The factory

Possessing only a pair of wire cutters, a single camera, and their curiosity, two urban explorers venture into an abandoned factory…and then they saw flashing lights.

“What did you get?”

We step just inside of a patch of darkness. Jay starts jerking at a yellow handle in his black book bag. It breaks free. He shows me a pair of industrial wire cutters. He grins.

“You know when you’re playing a video game, and you get an item that unlocks everything? That’s what I feel like just happened.”

We step out from underneath the tree, and start making our way back to his apartment. It was too early.

We had been scouring this one building for almost a week. It looked incredible from the outside. It was a factory that had been abandoned for decades. Standing tall in the middle of the busiest intersection in town, its impermeability was taunting.

We don’t do drugs, but I guess I could compare the craving to find out what was inside of there to a starving junkie looking for a fix. But we both knew it was something much deeper than that. It was an innate urge, yes. It’s natural to be fascinated with the unknown. You do some wild things when you’re growing up in a city where you don’t know who you are or where your place in this world is. There’s nothing wrong with that. I guess.

We begin walking down the cracked brick sidewalk. As a kid that used to live in the suburbs, you’re surprised by the amount of light pollution the city spews. The urban ambience illuminates the way. When we get back to Jay’s place, we start gathering our equipment, and wait until midnight.

We get our bikes, and start stumbling down the fire escape of his kitchen. I remember seeing a pair of red children’s shoes hanging out of his neighbor’s broken window, and went to grab my camera. I decided against it, and made a mental note to get a shot of it on the way back.

I get a running start before I hop on, and the seat doesn’t fit me. It didn’t matter. I wouldn’t be there for long. Jay takes lead in front of me, and he keeps looking back at me.

We lock our bikes together, and hide them behind a dumpster two blocks away.
We were both in a trance. We take all the back alleys until we have to cross the main road. No cars were coming. It was strange. Perfect.

We both jog towards the fence. Jay starts working on the barbed wire while I start stacking tires up against a painter’s ladder. I go first.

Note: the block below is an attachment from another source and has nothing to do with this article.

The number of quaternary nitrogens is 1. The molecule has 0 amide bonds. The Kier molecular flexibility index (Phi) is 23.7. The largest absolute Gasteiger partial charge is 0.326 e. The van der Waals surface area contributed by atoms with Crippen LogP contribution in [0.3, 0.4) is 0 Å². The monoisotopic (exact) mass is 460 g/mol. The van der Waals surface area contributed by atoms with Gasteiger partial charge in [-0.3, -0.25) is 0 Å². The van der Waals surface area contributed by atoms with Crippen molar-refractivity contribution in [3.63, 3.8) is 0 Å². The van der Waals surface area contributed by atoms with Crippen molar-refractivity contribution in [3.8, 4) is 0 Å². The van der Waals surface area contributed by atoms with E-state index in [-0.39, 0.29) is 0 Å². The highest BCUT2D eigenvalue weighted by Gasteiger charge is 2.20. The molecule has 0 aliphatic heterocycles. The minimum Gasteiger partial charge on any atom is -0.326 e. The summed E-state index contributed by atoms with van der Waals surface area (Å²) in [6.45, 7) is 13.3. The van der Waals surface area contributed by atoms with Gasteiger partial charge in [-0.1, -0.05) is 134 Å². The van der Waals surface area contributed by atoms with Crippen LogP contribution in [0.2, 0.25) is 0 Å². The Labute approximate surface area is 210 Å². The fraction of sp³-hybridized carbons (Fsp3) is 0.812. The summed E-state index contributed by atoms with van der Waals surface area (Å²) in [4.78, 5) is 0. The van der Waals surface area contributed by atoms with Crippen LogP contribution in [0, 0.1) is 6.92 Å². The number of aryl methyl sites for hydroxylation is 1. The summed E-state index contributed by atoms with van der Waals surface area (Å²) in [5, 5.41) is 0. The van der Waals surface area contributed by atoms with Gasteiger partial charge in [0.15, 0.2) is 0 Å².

I can hear my heart pounding inside my head. Jay hands me his bag, and I help him over. No turning back now.

We start taking large gallops over the tall grass. We sprint towards the side door once we hit the flat top.

The door was unlocked, but there was something behind it. I gave it my best effort, and then let Jay try. A swift kick. I heard something break.


“Is there anyone in here?”


Its pitch black. My palms sweaty, I start fumbling for my flash light.

There was a bookcase that appeared to be scorched. We walk, cautiously, through row upon row of aisles. The paint was peeling off the walls, and there weren’t the usual signs of makeshift beds left by squatters. We felt privileged to be one of the first to find a way in. Almost everything was intact. It was so strange.

We find a staircase and start climbing it to the top floor. I hear something and my heart drops. Jay’s cell phone.

He answers it. It’s his girlfriend.

“Are you serious, man?”

“Sorry, dude.”

I trip over a loose tile and stumble through the last flight.

“Be careful, the floor is bad.”

There’s a large iron-wrought machine in the middle of the top floor. All four walls are covered in windows. There’s a vent on the side with air roaring through it.

I stand, gawking at how incredible the lighting is. With each step the floor crunches. I look more carefully, and the entire floor in carpeted in stale crackers. The smell was unforgettable. Not in a bad way, though.

This was worth it.

In the far reach of the room, I notice a random spray paint can. I walk over to it. It’s half full. I try the nozzle and it erupts onto my hand. I drop it and it starts fizzing out like a soda. The taste of flat black tar fills the room.

The panes in the windows, melted from decades of neglect, reminded me of painted glass in a cathedral. The tungsten light illuminating a machine that Baby Boomers worked on. I could only imagine how hot this place was during the day, and having to work long shifts with a large oven in the center of the room—only being cooled by a vent that worked off of the barometric differential. It made me appreciate my life.